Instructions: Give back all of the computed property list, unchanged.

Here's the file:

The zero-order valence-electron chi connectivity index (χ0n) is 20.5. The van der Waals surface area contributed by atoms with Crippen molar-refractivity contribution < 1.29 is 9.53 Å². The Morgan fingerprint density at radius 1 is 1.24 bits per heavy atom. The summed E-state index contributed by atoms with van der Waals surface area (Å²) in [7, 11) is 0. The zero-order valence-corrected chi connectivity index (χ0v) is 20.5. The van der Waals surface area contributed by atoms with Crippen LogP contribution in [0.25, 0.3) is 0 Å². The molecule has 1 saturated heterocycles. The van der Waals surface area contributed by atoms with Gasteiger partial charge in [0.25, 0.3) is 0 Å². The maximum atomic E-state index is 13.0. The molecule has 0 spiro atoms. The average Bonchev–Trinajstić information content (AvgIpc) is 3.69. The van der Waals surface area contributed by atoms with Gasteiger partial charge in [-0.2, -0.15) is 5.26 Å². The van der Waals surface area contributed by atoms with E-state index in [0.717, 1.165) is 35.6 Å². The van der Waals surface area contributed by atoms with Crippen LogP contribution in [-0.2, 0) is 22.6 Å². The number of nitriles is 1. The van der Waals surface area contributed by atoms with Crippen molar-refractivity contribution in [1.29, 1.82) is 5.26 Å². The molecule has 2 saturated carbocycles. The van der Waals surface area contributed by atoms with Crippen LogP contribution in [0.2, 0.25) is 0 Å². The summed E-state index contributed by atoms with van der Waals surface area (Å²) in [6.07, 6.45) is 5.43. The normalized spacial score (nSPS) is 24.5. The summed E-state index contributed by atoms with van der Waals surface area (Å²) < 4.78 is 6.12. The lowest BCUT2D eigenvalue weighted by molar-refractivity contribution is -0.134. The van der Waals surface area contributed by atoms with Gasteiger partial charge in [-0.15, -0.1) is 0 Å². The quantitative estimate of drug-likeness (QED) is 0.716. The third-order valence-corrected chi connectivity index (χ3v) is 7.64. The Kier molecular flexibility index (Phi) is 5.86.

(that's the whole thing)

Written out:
The zero-order valence-electron chi connectivity index (χ0n) is 20.5. The van der Waals surface area contributed by atoms with Crippen molar-refractivity contribution < 1.29 is 9.53 Å². The Morgan fingerprint density at radius 1 is 1.24 bits per heavy atom. The summed E-state index contributed by atoms with van der Waals surface area (Å²) in [7, 11) is 0. The zero-order valence-corrected chi connectivity index (χ0v) is 20.5. The van der Waals surface area contributed by atoms with Crippen LogP contribution in [0.25, 0.3) is 0 Å². The molecule has 1 saturated heterocycles. The van der Waals surface area contributed by atoms with Gasteiger partial charge in [0.25, 0.3) is 0 Å². The maximum atomic E-state index is 13.0. The molecule has 0 spiro atoms. The average Bonchev–Trinajstić information content (AvgIpc) is 3.69. The van der Waals surface area contributed by atoms with Gasteiger partial charge in [-0.2, -0.15) is 5.26 Å². The van der Waals surface area contributed by atoms with E-state index in [0.717, 1.165) is 35.6 Å². The van der Waals surface area contributed by atoms with Crippen LogP contribution in [-0.2, 0) is 22.6 Å². The number of nitriles is 1. The van der Waals surface area contributed by atoms with Crippen molar-refractivity contribution in [1.29, 1.82) is 5.26 Å². The molecule has 2 saturated carbocycles. The van der Waals surface area contributed by atoms with Crippen LogP contribution in [0.2, 0.25) is 0 Å². The summed E-state index contributed by atoms with van der Waals surface area (Å²) in [6.07, 6.45) is 5.43. The normalized spacial score (nSPS) is 24.5. The summed E-state index contributed by atoms with van der Waals surface area (Å²) < 4.78 is 6.12. The lowest BCUT2D eigenvalue weighted by molar-refractivity contribution is -0.134. The van der Waals surface area contributed by atoms with Gasteiger partial charge in [-0.15, -0.1) is 0 Å². The quantitative estimate of drug-likeness (QED) is 0.716. The third-order valence-corrected chi connectivity index (χ3v) is 7.64. The Kier molecular flexibility index (Phi) is 5.86.